6. Cat People (1942)

Val Lewton’s Cat People was revolutionary for a couple of huge reasons. First, it saved RKO Studios, who was nearing bankruptcy following the box office disaster that was caused by a little movie called Citizen Kane. In an effort to make some easy cash, the studio tasked Lewton with making a series of low-budget horror films, the first of which was 1942’s Cat People. It ended up hauling in a whopping $4 million on a $150,000 budget, starting a trend of low budget and high reward horror cinema that still persists today.

The second reason for Cat People‘s revolutionary impact involves a horror technique known popularly as the “Lewton Bus.” In one of the film’s scenes, our protagonist is being followed a woman who the audience is certain is about to attack. The soundtrack then cuts out briefly, only to have the silence shattered by a loud hiss. It turns out to just be a bus coming to a stop, birthing a fake scare tactic that modern directors still utilize today. As Wikipedia puts it, a Lewton Bus technique can be attributed to “Any scene in which tension is dissipated by a mere moment of startlement.”

7. Suspiria (1977)

You’d be hard-pressed to find a horror movie that utilizes its soundtrack better than Dario Argento’s Suspiria, a film that in 1977 pioneered the craft of music feeding into the scares. As a director, Argento blazed the trail for the use of violence and gore in horror movies, beginning with this first entry in a trilogy that would later come to be known as “The Three Mothers.” Movies like Saw and Hostel owe much of their existence to Suspiria, a film that’s been memorialized in music and cinema repeatedly in the years since its release.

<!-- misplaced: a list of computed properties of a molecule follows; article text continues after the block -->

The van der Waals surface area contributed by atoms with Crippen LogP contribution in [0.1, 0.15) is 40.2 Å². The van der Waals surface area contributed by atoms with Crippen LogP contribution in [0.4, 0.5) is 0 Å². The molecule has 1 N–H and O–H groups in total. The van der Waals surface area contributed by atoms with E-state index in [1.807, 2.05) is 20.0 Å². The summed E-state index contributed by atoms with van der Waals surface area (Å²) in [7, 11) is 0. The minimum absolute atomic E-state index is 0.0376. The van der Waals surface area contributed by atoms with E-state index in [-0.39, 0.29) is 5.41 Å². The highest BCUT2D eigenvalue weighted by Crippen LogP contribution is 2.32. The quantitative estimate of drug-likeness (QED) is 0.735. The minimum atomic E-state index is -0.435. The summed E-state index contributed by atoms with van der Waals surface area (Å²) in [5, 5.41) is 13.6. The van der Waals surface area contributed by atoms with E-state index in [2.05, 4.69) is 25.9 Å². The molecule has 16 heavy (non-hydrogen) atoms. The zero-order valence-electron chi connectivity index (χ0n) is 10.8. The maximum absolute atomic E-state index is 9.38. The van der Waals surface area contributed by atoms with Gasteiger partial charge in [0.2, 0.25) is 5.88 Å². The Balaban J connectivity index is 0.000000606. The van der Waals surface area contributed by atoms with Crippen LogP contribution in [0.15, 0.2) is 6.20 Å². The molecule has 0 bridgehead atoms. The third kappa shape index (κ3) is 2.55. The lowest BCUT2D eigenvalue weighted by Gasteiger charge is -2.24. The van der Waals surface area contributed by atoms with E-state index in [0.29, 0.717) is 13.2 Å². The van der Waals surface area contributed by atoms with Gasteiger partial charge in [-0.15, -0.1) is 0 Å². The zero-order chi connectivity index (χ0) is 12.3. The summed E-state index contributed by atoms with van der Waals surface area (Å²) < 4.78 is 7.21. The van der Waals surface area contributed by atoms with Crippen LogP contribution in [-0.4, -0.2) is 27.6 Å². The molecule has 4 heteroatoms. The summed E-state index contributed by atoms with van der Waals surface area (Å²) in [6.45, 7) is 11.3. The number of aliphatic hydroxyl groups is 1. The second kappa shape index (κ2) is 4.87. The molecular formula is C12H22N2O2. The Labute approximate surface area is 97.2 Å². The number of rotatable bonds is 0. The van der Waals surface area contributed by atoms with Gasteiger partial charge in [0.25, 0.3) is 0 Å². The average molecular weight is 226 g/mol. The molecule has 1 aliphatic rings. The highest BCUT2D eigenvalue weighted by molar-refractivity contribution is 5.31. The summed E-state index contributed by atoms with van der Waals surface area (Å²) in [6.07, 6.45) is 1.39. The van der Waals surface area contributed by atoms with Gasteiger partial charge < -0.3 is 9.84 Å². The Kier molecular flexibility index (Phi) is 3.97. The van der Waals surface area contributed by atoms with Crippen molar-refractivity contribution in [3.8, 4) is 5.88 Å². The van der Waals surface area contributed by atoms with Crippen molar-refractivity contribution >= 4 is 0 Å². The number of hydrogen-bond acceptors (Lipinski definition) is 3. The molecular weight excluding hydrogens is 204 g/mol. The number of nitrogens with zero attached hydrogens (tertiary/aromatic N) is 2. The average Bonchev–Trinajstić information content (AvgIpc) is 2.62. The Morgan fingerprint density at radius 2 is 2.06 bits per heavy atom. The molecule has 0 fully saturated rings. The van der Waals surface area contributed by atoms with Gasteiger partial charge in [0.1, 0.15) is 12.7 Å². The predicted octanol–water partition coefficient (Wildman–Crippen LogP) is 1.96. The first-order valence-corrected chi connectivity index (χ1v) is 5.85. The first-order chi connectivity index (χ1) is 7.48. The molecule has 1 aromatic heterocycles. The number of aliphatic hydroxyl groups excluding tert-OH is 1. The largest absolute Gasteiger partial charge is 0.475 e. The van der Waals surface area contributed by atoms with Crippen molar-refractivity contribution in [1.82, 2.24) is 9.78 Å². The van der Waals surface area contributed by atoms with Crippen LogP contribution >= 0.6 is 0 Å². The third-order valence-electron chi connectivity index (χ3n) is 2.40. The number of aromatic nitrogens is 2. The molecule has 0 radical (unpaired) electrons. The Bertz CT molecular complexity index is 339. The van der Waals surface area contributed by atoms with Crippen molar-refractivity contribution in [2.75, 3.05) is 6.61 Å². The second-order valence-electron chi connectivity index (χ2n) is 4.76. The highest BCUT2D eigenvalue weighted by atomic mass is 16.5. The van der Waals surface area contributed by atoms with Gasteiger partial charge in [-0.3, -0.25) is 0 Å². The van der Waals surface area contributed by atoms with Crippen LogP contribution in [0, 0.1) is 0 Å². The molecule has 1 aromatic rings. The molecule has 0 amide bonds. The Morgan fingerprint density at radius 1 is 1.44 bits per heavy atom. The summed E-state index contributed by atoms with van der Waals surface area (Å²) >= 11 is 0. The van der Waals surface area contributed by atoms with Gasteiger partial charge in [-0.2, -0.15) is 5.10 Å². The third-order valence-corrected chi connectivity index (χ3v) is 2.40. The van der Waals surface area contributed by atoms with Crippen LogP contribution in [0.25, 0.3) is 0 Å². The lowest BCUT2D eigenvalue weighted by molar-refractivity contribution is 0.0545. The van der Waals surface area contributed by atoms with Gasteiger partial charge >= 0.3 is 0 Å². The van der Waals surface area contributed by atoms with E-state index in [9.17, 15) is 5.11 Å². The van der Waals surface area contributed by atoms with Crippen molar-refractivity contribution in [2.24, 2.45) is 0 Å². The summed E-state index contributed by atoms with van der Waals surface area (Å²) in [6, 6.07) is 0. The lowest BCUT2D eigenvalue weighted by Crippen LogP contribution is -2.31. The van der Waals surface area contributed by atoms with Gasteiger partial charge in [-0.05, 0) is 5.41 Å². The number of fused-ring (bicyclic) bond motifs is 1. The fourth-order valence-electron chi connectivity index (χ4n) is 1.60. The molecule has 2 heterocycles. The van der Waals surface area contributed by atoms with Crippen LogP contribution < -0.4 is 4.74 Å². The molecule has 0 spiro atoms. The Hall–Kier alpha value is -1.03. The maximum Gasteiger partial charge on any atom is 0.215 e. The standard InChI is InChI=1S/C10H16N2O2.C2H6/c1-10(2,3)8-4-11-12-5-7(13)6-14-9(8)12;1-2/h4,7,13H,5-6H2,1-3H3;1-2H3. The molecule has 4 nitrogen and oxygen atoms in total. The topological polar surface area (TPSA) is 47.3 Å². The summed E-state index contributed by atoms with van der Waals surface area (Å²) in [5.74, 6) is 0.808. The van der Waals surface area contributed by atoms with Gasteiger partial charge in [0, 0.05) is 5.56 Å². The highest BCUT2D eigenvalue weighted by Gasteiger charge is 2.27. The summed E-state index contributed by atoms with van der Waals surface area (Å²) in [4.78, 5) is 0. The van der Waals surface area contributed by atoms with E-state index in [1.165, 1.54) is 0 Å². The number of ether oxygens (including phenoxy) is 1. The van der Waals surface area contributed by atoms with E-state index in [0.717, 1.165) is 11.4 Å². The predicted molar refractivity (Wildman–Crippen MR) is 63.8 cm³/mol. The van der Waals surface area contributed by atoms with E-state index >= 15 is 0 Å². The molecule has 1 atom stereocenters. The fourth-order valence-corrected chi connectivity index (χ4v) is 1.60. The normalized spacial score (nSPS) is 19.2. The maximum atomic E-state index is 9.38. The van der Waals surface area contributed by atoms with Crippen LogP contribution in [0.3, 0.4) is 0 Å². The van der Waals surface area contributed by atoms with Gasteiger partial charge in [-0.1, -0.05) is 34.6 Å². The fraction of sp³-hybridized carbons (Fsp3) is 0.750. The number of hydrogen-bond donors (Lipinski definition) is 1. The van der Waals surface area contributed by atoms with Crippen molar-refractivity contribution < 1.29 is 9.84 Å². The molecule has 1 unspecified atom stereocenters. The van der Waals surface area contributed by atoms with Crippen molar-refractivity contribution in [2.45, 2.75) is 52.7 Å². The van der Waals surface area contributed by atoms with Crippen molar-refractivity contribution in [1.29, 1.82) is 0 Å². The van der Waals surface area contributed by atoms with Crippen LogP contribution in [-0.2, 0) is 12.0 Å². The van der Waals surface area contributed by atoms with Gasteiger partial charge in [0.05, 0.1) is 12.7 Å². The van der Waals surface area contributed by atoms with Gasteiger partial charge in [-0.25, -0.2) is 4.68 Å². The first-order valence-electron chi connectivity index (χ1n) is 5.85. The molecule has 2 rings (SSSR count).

8. Jaws (1975)

Jaws is Steven Spielberg at the peak of his suspense filmmaking. Throughout his career, the talented director has run the gamut in terms of the tone and genre of his movies. He’s done “whimsical sci-fi” with E.T. the Extra-Terrestrial and even “rollicking adventure epics” with the Indiana Jones saga, but it’s Jaws that holds up as the crown jewel of his already accomplished career. If you want to watch a horror movie that will make you never want to go to the beach again, then odds are this one is for you. It’s that kind of profound effect on its audience that defines the influence of Jaws.

9. The Shining (1980)

Even if you haven’t seen The Shining per se, there’s a good chance you’ve heard many of its most famous lines quoted by those who just can’t get enough of classic horror cinema. Stanley Kubrick’s dense, psychological thriller tells the story of one man’s slow descent into insanity, tortured by the vicious spirits haunting a hotel. In his madness, he attempts to kill both his wife and son, leading us to that famous moment where Jack Nicholson shoves his face through a shattered wooden door, screaming “Heeeeeere’s Johnny!”

10. Alien (1979)

There a lot of factors that play into what it is that makes Ridley Scott’s Alien such a great movie. First, consider the fact that a horror film set in the far reaches of space wasn’t on anyone’s radar in 1979, especially two years after the release of the first Star Wars. Second, there aren’t many other tag-lines that can beat Alien‘s, “In space, no one can hear you scream.” This all comes together to create a truly horrifying movie and one of the greatest sci-fi stories ever told.